It's that time of year again—tax time. With a few precious weeks left before the filing deadline, households across the country are scrambling to gather receipts, 1099s, and W-2 forms so that the task of assembling and filing the annual income tax return can begin. Whether you are one of the proactive types who take pride in filing your return early or part of the majority who have a tendency to procrastinate, we are all in the same boat as we float toward that April 15th deadline. For those who have delayed working on a tax return for one reason or another, there are a number of tips available to help with filing that may both help you take advantage of deductions and help speed the processing of your return and the receipt of your refund.
When preparing your 2008 Federal income tax return, the Internal Revenue Service (IRS) offers the following tips and pointers to help you better utilize any deductions that you may be eligible to claim:
First-time Homebuyers Tax Credit: First-time homebuyers can take advantage of a new tax credit for a limited time. The credit applies to primary home purchases made between April 9, 2008 and June 30, 2009. First time homebuyers are those who have not owned a home in the three years prior to a purchase. Normally this tax credit must be paid back in equal payments over 15 years. The credit is 10% of the purchase price of the home, with a maximum available credit of $7,500 for either a single tax payer or a married couple filing jointly.
Real Estate Tax Deduction: An additional standard deduction exists for those who don't itemize their deductions but pay real estate taxes. The additional deduction amount is equal to the amount of real estate taxes paid— up to $500 for single filers or up to $1,000 for those filing jointly. This deduction is available for the 2008 and 2009 tax years and increases your standard deduction.
Recovery Rebate Credit: For those who did not qualify for or did not receive the maximum amount for the 2008 economic stimulus payment, you may be entitled to a recovery rebate credit when you file your 2008 tax return. Review the tax return filing instructions including the recovery rebate credit worksheet. You need to know the amount of the payment you received in 2008, which can be found on your Economic Stimulus Payment Notice (notice 1378). Two online tools on www.irs.gov—The Recovery Rebate Credit Calculator and How Much Was My 2008 Stimulus Payment?—are available to help taxpayers figure the amount they should claim on their 2008 tax return.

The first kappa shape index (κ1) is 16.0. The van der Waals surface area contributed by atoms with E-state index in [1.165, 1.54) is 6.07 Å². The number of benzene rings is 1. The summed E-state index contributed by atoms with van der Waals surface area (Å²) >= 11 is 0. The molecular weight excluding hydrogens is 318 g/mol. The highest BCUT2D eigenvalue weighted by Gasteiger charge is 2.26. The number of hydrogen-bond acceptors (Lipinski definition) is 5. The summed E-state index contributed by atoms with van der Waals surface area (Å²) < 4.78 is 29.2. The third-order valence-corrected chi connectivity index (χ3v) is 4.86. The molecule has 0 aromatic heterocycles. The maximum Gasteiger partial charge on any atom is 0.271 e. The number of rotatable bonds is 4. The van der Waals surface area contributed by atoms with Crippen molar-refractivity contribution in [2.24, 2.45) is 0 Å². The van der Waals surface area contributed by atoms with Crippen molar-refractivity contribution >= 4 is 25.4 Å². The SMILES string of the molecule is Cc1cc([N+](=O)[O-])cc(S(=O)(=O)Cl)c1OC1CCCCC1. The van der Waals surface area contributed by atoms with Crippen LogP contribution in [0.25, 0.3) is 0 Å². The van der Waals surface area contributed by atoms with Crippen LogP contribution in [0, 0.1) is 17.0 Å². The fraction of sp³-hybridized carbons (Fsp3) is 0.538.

Tuition and Fees Deduction: You may be able to deduct qualified tuition and required enrollment fees up to $4,000 that you pay for yourself, your spouse, or a dependent. You do not have to itemize to take this deduction, however a taxpayer cannot take both the tuition and fees deduction and education credits (Hope & Lifetime Learning Credits) for the same student in the same year. Both income limits and other special rules apply to each of these provisions.
Earned Income Tax Credit (EITC): The federal government offers this credit to both working families and individuals. You may qualify for the earned income tax credit (EITC) if you worked but did not earn a lot of money. The EITC is a refundable tax credit meaning you could qualify for a tax refund even if you did not have federal income tax withheld. If you qualify, the amount of your EITC will depend upon whether you have children, the number of children you have, and the amount of your wages and income.
New Rules for "Cash" Charitable Contributions: Since the 2007 tax year, in order to deduct any charitable donations of money, you must have a bank record, credit card statement, or a written communication from the recipient showing the name of the organization and the date and amount of the contribution.
New Children: If you had or adopted a child in 2008 you should get a Social Security number for that child as soon as possible to ensure that you can include the child as a dependent on your 2008 return. Also, having or adopting a child in 2008 may mean you will receive a larger recovery rebate credit.
Electronic Filing and Direct Deposit: The most accurate and fastest way to file your tax return is via electronic filing or e-filing. Last year, the IRS stated nearly 90 million returns were filed electronically and accounted for about 58% of all filers. The process of e-filing is easy, safe, and accurate. The fastest way for you to receive a tax refund is to use the IRS's e-file and choose direct deposit. You can receive your refund in as little as ten days with IRS e-file and direct deposit. The error rate of an e-filed return is less than 1% compared to 20% for a paper tax return. The IRS states that e-filing is the most efficient way to prepare your taxes, particularly taking into consideration the 2008 tax law changes. About 70% of taxpayers can prepare and file electronically for free when they enter through www.irs.gov and use "Free File". Added advantages of using Free File and direct deposit are that you can file your taxes at any time—day or night—and you save paper.
The IRS website includes publications that more fully describe the deductions mentioned above plus all other aspects of the tax code. Publications can be downloaded or ordered from the website at www.irs.gov.
There are some things in our lives that we just have to do and filing yearly income tax returns falls into that group. Take advantage of the advice and tips provided by the government and make sure you claim any and all deductions for which you qualify. During these challenging economic times, every penny counts!
As with any financial situation, consult with your accountant or financial advisor for specifics regarding your particular situation.
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